4 Months after we started chatting on IRC she flew over from Croatia and we met in Heathrow airport. 14 years later and we just had our second child and soon will be our 10 year wedding anniversary.
Saw a pic of my mum-in-law’s bike on Facebook and I decided to relocate it. 5 minutes in The GIMP.
Both D&D and PUBG I have only experienced vicariously through podcasts and videos. Both mashup together in this hilarious installment of Acquisitions Inc.
I had missed the news that Netflix were doing Lost in Space. The trailer doesn’t fill me with confidence but then I love the 90s film so I obviously have no taste.
New Blog for personal stuff. Imported stuff from Blogger and pondering importing my old Facebook posts.
“Once men turned their thinking over to machines in the hope that this would set them free. But that only permitted other men with machines to enslave them.”
Frank Herbert – Dune
I’ve tried to explain each step for the benefit of Linux beginners but it has been a while since I was one so forgive me if I gloss over some things. Please tell me and I will help out and adjust the guide accordingly.
Everything we do here should work on any flavour of Ubuntu but I find the XFCE desktop keeps out of the way the best. 12.04 is the current Long Term Support (LTS) release and has support until 2017. Until the next LTS (14.04) has been out for a little bit I wouldn’t suggest using it.
- Don’t use the user name “rivendell” as that will cause problems and conflicts.
- Make the computer name something useful if you are going to network several machines together.
- All the audio data in Rivendell is stored in /var/snd so if you plan to have multiple partitions or drives make sure /var/snd is on a larger one (or has a symbolic link).
Once you’ve installed and rebooted you will probably want to remove any applications you don’t need (games, the GIMP etc.) and make sure the system is up to date (a notification will bug you about it)
I like to customise the XFCE desktop a bit. Removing the bottom panel and moving the top one down to be more like Windows XP. Right click one of the panels, select Panel>Panel Preferences.
Now we’re ready to install Rivendell. We will use the Tryphon Debian repository packages.
- Open your Terminal Emulator (under Accessories) and enter the following:
sudo nano /etc/apt/sources.list
It will ask for your password as “sudo” is a command which gives you admin access. Nano is a simple text editor and /etc/apt/sources.list is a file which tells the system where to look for software.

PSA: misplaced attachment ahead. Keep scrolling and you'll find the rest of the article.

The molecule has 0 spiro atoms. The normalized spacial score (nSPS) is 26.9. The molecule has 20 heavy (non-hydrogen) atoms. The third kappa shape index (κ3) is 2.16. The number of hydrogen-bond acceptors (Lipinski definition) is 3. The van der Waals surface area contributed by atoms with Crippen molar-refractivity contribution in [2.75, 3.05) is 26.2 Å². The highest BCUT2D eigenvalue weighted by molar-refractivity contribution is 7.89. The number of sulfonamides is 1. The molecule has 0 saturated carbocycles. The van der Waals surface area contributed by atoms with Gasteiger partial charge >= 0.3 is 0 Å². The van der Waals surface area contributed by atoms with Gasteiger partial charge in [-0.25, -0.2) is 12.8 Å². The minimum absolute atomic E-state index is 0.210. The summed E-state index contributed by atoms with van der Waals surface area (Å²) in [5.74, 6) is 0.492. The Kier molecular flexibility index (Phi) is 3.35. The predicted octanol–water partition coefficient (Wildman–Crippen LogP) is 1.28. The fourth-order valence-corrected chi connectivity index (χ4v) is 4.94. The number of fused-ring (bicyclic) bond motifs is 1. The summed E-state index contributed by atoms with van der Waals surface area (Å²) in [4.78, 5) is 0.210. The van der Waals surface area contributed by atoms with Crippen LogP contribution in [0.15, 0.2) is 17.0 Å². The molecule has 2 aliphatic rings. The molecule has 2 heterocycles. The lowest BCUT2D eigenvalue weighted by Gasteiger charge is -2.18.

Be aware that when using the terminal you can’t use Ctrl-C to paste. Either right-click and select Paste, or use shift-insert.
- Scroll to the bottom of the file and type the following lines.
deb http://debian.tryphon.eu precise main contrib
deb-src http://debian.tryphon.eu precise main contrib
These are the addresses for the repository. “precise” is the codename for Ubuntu 12.04 so change it if using another version.
- Press Ctrl-X to close Nano, press “y” to confirm you want to save and “enter” when it shows you the filename.
- Now run the following in the terminal
wget -q -O – http://debian.tryphon.eu/release.asc | sudo apt-key add –
This will add the repository key which will allow the package manager to make sure the updates it downloads are signed correctly. It will bug you about it every time if you don’t do it.
- Now run
sudo apt-get update
This updates the local list of packages and tells the system if there are updates to install.
- If there are no errors then the Rivendell repo has been added correctly.
Now we install.
sudo apt-get install rivendell rivendell-server mysql-server pulseaudio-module-jack
- MySQL will ask for a root password. You will need it when first installing Rivendell and later messing with the database so write it down.
- The JACK audio connection kit gets installed but I won’t talk about setting it up in this guide. Select to enable realtime priority when it asks anyway as this is one of the main benefits of using JACK.
- Select yes when it asks to setup rivendell-server and rd.conf.
- Select no when it asks about purging. You never know when you might accidentally uninstall and wipe everything.
- Select default user and group names, 48000 for the frequency, localhost for the mysql location and default username for mysql.